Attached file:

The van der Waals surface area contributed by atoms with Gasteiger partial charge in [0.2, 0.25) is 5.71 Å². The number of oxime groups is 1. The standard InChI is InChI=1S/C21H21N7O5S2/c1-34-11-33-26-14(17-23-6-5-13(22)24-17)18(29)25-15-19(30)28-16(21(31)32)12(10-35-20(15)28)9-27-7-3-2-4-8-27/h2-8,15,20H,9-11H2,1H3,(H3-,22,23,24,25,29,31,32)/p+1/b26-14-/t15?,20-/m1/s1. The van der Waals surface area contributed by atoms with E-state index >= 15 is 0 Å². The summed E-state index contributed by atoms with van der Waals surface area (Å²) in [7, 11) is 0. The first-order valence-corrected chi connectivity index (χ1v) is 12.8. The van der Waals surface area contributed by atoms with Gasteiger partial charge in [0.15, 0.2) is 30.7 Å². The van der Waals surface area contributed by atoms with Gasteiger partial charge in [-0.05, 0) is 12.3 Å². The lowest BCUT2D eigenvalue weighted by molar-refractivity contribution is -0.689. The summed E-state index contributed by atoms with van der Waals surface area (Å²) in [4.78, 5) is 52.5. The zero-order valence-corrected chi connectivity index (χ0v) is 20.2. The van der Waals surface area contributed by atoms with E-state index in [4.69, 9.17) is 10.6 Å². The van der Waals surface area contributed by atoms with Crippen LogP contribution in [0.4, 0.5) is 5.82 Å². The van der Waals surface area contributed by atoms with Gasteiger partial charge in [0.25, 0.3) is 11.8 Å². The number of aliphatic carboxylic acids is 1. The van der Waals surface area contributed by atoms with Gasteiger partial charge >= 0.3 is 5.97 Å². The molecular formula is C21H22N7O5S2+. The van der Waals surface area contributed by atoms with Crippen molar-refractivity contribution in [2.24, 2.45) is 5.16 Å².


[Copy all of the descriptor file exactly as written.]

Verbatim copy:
The van der Waals surface area contributed by atoms with Gasteiger partial charge in [0.2, 0.25) is 5.71 Å². The number of oxime groups is 1. The standard InChI is InChI=1S/C21H21N7O5S2/c1-34-11-33-26-14(17-23-6-5-13(22)24-17)18(29)25-15-19(30)28-16(21(31)32)12(10-35-20(15)28)9-27-7-3-2-4-8-27/h2-8,15,20H,9-11H2,1H3,(H3-,22,23,24,25,29,31,32)/p+1/b26-14-/t15?,20-/m1/s1. The van der Waals surface area contributed by atoms with E-state index >= 15 is 0 Å². The summed E-state index contributed by atoms with van der Waals surface area (Å²) in [7, 11) is 0. The first-order valence-corrected chi connectivity index (χ1v) is 12.8. The van der Waals surface area contributed by atoms with Gasteiger partial charge in [0.15, 0.2) is 30.7 Å². The van der Waals surface area contributed by atoms with Gasteiger partial charge in [-0.05, 0) is 12.3 Å². The lowest BCUT2D eigenvalue weighted by molar-refractivity contribution is -0.689. The summed E-state index contributed by atoms with van der Waals surface area (Å²) in [4.78, 5) is 52.5. The zero-order valence-corrected chi connectivity index (χ0v) is 20.2. The van der Waals surface area contributed by atoms with E-state index in [4.69, 9.17) is 10.6 Å². The van der Waals surface area contributed by atoms with Crippen LogP contribution in [0.4, 0.5) is 5.82 Å². The van der Waals surface area contributed by atoms with Gasteiger partial charge in [0.25, 0.3) is 11.8 Å². The number of aliphatic carboxylic acids is 1. The van der Waals surface area contributed by atoms with Gasteiger partial charge >= 0.3 is 5.97 Å². The molecular formula is C21H22N7O5S2+. The van der Waals surface area contributed by atoms with Crippen molar-refractivity contribution in [2.24, 2.45) is 5.16 Å².